Foundational Breast Care
Fully Embracing having a Mammogram
Today marked my fourteenth year of having yearly mammograms and ultrasounds as part of my self-care program. I am forty-seven years of age and had breast cancer at the age of thirty-three.
Over the years I have heard many women speak of the invasiveness of having a mammogram and wishing there was an alternative. However, at present with what is on offer from our medical system, there really isn’t one and we are left with what can seem like a daunting, uncomfortable and impersonal process to many women – having our delicate and sensitive breasts squished between two plates.
I too have looked for alternatives and have requested to have the less invasive treatment of an ultrasound. With much persuasion from doctors and nurses on the benefits of having both the mammogram and ultrasound, I have since decided to keep going with my yearly mammograms. Over the years, there have been a couple of times when there has been a suspicious lump found and I have had to have more than one in a year. I would say that I have now clocked up to eighteen mammograms, which you could consider a lot for a woman who is only forty-seven.
The reason I am sharing this, is that I no longer see having a mammogram as something hard or difficult like I once used to. It is a procedure that I have come to fully embrace as part of my self-care program and I would not miss having this yearly ritual because with my history of breast cancer, I know that these are important for my overall health.
My relationship with having mammograms wasn’t always what it is now. Through the process of surrendering, I have come to accept that having yearly mammograms is what is needed for me to ensure that I am not on the path of having a reoccurrence and therefore this procedure is supportive for my body.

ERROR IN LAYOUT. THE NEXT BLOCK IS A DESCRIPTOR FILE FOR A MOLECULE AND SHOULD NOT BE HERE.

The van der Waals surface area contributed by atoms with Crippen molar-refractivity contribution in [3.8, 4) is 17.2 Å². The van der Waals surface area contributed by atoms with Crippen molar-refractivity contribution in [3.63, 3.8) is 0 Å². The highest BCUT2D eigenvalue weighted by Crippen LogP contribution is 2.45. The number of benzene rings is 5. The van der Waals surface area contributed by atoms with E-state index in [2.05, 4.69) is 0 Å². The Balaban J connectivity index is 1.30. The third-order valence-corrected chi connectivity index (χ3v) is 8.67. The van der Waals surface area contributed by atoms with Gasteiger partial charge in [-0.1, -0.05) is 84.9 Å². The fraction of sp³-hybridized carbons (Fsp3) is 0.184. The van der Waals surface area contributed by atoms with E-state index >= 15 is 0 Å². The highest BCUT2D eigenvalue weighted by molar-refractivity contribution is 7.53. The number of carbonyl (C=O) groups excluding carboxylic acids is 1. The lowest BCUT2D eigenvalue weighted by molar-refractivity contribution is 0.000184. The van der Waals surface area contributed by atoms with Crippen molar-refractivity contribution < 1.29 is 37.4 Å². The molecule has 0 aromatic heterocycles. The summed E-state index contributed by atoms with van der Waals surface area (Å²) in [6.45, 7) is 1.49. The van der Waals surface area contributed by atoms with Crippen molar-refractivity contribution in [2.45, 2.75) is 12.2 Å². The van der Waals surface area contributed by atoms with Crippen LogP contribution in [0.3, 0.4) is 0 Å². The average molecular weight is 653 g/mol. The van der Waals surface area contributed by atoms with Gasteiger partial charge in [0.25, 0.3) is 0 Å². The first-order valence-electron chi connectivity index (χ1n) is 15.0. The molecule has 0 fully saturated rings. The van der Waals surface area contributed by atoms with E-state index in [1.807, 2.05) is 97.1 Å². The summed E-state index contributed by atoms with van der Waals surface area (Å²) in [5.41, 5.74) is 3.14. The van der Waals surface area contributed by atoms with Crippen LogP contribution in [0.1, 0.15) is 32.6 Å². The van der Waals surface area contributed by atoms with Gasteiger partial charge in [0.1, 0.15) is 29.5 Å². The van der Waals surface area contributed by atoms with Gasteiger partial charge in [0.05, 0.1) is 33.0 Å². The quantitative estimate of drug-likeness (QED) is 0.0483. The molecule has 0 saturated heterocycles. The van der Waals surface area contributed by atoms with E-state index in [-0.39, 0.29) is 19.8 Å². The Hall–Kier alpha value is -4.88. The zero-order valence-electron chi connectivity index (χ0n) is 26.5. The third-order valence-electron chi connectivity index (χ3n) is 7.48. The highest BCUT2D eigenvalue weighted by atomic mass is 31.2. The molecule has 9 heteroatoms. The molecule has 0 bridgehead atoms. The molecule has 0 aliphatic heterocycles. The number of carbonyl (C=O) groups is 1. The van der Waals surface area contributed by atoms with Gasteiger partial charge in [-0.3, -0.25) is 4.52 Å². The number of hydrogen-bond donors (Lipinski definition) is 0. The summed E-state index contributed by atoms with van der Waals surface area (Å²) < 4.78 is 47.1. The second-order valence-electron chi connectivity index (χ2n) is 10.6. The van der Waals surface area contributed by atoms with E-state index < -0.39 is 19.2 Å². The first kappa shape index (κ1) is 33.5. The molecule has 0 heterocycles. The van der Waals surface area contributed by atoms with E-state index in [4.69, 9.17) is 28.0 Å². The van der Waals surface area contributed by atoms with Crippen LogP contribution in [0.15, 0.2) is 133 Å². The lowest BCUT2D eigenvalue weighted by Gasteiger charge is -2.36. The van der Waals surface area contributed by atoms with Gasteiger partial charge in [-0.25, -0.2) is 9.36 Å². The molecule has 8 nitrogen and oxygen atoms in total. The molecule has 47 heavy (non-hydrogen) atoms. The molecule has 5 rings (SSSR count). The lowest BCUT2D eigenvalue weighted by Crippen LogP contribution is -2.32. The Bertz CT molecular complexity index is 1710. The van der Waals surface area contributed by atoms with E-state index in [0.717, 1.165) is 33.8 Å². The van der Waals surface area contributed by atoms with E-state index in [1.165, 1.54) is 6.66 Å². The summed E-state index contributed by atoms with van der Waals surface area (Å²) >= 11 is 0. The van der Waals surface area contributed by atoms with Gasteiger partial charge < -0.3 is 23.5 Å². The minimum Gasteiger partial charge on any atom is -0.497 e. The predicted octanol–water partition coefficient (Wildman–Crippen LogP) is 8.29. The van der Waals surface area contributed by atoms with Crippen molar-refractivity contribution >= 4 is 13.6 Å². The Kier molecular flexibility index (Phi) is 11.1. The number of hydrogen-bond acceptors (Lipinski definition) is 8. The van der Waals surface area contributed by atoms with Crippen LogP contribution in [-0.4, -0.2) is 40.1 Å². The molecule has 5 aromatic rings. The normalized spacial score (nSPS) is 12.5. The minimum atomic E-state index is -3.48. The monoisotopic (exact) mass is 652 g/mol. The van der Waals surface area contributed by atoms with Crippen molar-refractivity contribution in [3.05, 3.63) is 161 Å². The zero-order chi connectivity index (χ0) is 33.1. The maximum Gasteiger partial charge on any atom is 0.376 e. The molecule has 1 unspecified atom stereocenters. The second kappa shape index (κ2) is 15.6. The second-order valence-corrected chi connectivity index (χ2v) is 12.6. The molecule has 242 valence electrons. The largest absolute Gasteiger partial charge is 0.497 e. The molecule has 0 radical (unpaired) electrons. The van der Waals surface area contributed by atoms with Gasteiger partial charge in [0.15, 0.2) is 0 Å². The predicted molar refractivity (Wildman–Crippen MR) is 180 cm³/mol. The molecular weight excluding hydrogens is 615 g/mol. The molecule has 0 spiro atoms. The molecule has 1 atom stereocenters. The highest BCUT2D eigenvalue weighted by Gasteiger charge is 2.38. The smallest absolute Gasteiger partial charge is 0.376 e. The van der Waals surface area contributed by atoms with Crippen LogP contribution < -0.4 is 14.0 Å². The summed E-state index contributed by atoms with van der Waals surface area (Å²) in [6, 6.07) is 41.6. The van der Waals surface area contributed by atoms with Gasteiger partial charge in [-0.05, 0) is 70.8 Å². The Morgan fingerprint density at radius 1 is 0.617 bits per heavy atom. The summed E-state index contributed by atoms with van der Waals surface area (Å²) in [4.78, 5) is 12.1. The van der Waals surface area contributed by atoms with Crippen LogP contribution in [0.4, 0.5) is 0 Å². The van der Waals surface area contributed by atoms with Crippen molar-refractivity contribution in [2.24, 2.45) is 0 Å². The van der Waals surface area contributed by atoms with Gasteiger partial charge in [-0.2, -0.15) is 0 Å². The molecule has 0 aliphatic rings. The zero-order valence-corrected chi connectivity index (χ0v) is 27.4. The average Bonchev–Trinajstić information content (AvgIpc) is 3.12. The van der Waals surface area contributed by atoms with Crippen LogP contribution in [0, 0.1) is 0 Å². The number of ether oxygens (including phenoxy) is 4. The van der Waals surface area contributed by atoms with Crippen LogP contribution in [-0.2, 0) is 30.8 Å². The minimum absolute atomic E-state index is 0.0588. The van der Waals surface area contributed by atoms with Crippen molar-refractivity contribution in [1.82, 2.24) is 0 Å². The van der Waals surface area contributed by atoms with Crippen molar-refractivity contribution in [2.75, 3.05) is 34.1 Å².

By embracing having yearly mammograms as part of my self-care and healing, I now find the procedure very simple and easy to go through. I have also learnt how to support myself on the day of having the mammogram and how simple things can make a difference to how I feel.
As an example, I have learnt that it is often cold in the rooms when I have a mammogram regardless of the season. I therefore always ensure that I take a warm jacket that I can put on over my hospital gown to make sure that my body is warm for when I have the procedure. If I am warm, I am able to stay connected with my body and in turn I stay super gentle with myself. I also engage with the technician, for when there is a connection with the woman giving me the mammogram, I find the process becomes much more enjoyable. I am then not just another body but I am an equal tender woman to her.
Today I had a woman who was super caring, gentle, tender and nurturing. I, in return, did not hold back from letting her feel and see my tenderness and vulnerability. For those of you who are reading this article and have had mammograms you may relate to the feeling of vulnerability that arises from standing naked from the waist up in front of a woman that you have just met. It is easy to try and hide or shrink, but in reality there is no-where to hide as you and the technician go about what is needed for the mammogram to take place. To try and hide would be a contraction and in the contraction, from my own personal experience, I have found the procedure becomes more uncomfortable and at times somewhat traumatic. I no longer have these experiences with my yearly visits. In fact, the more that I nurture myself, I have found that I receive the same level of care from the technician.
The woman who delivered my mammogram this morning was gorgeous. She had the best intent to not harm and to make it an easy process as possible. I confirmed her in how supportive she was and I wanted her to know how much I appreciated how caring she was with me.
So today, I walk away from my mammogram a little sore in my breasts, but with an open heart, still holding my tenderness, and appreciative that for now, this is the best tool available for me to know where I stand in regards to my breast health.
By Donna Nolan